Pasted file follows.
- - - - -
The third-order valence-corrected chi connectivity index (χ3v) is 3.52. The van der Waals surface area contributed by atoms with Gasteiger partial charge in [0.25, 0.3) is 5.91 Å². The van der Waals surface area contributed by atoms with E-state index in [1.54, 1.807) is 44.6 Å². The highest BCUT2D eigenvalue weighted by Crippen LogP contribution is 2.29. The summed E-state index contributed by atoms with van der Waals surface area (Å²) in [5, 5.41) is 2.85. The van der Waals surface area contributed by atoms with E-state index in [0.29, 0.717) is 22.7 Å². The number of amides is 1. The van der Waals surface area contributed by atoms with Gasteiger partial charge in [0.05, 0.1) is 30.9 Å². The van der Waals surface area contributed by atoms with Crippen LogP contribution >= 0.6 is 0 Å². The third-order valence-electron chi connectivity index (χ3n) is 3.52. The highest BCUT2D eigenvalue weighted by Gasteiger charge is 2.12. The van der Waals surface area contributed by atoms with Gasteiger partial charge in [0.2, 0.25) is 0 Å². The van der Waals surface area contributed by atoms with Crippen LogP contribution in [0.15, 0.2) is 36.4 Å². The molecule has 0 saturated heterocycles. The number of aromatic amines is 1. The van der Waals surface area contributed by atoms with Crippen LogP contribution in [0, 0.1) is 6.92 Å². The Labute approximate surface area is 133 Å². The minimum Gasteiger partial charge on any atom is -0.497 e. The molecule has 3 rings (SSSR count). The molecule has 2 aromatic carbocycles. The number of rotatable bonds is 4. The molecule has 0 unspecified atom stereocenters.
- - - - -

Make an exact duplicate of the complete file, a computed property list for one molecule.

The third-order valence-corrected chi connectivity index (χ3v) is 3.52. The van der Waals surface area contributed by atoms with Gasteiger partial charge in [0.25, 0.3) is 5.91 Å². The van der Waals surface area contributed by atoms with E-state index in [1.54, 1.807) is 44.6 Å². The highest BCUT2D eigenvalue weighted by Crippen LogP contribution is 2.29. The summed E-state index contributed by atoms with van der Waals surface area (Å²) in [5, 5.41) is 2.85. The van der Waals surface area contributed by atoms with E-state index in [0.29, 0.717) is 22.7 Å². The number of amides is 1. The van der Waals surface area contributed by atoms with Gasteiger partial charge in [0.05, 0.1) is 30.9 Å². The van der Waals surface area contributed by atoms with Crippen LogP contribution >= 0.6 is 0 Å². The third-order valence-electron chi connectivity index (χ3n) is 3.52. The highest BCUT2D eigenvalue weighted by Gasteiger charge is 2.12. The van der Waals surface area contributed by atoms with Gasteiger partial charge in [0.2, 0.25) is 0 Å². The van der Waals surface area contributed by atoms with Crippen LogP contribution in [0.15, 0.2) is 36.4 Å². The molecule has 0 saturated heterocycles. The number of aromatic amines is 1. The van der Waals surface area contributed by atoms with Crippen LogP contribution in [0, 0.1) is 6.92 Å². The Labute approximate surface area is 133 Å². The minimum Gasteiger partial charge on any atom is -0.497 e. The molecule has 3 rings (SSSR count). The molecule has 2 aromatic carbocycles. The number of rotatable bonds is 4. The molecule has 0 unspecified atom stereocenters.